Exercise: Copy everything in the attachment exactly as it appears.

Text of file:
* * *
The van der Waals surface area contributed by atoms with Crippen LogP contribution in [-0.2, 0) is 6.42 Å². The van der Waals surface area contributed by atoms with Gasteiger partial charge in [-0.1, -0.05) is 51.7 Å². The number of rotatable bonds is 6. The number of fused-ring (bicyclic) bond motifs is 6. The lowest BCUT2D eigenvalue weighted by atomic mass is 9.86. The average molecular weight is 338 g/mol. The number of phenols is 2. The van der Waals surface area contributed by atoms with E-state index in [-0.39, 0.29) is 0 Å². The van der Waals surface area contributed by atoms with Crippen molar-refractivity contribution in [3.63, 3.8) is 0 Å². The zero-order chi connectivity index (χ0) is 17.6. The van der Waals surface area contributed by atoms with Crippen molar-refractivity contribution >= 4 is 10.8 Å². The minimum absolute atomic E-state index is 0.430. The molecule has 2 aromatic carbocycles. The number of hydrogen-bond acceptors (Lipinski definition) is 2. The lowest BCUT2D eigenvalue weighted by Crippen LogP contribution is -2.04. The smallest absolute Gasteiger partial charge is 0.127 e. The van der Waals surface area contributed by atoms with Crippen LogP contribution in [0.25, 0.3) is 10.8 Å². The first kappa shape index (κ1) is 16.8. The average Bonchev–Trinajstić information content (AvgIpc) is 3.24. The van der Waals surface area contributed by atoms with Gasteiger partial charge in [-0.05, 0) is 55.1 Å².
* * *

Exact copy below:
The van der Waals surface area contributed by atoms with Crippen LogP contribution in [-0.2, 0) is 6.42 Å². The van der Waals surface area contributed by atoms with Gasteiger partial charge in [-0.1, -0.05) is 51.7 Å². The number of rotatable bonds is 6. The number of fused-ring (bicyclic) bond motifs is 6. The lowest BCUT2D eigenvalue weighted by atomic mass is 9.86. The average molecular weight is 338 g/mol. The number of phenols is 2. The van der Waals surface area contributed by atoms with E-state index in [-0.39, 0.29) is 0 Å². The van der Waals surface area contributed by atoms with Crippen molar-refractivity contribution in [3.63, 3.8) is 0 Å². The zero-order chi connectivity index (χ0) is 17.6. The van der Waals surface area contributed by atoms with Crippen molar-refractivity contribution >= 4 is 10.8 Å². The minimum absolute atomic E-state index is 0.430. The molecule has 2 aromatic carbocycles. The number of hydrogen-bond acceptors (Lipinski definition) is 2. The lowest BCUT2D eigenvalue weighted by Crippen LogP contribution is -2.04. The smallest absolute Gasteiger partial charge is 0.127 e. The van der Waals surface area contributed by atoms with Crippen LogP contribution in [0.25, 0.3) is 10.8 Å². The first kappa shape index (κ1) is 16.8. The average Bonchev–Trinajstić information content (AvgIpc) is 3.24. The van der Waals surface area contributed by atoms with Gasteiger partial charge in [-0.05, 0) is 55.1 Å².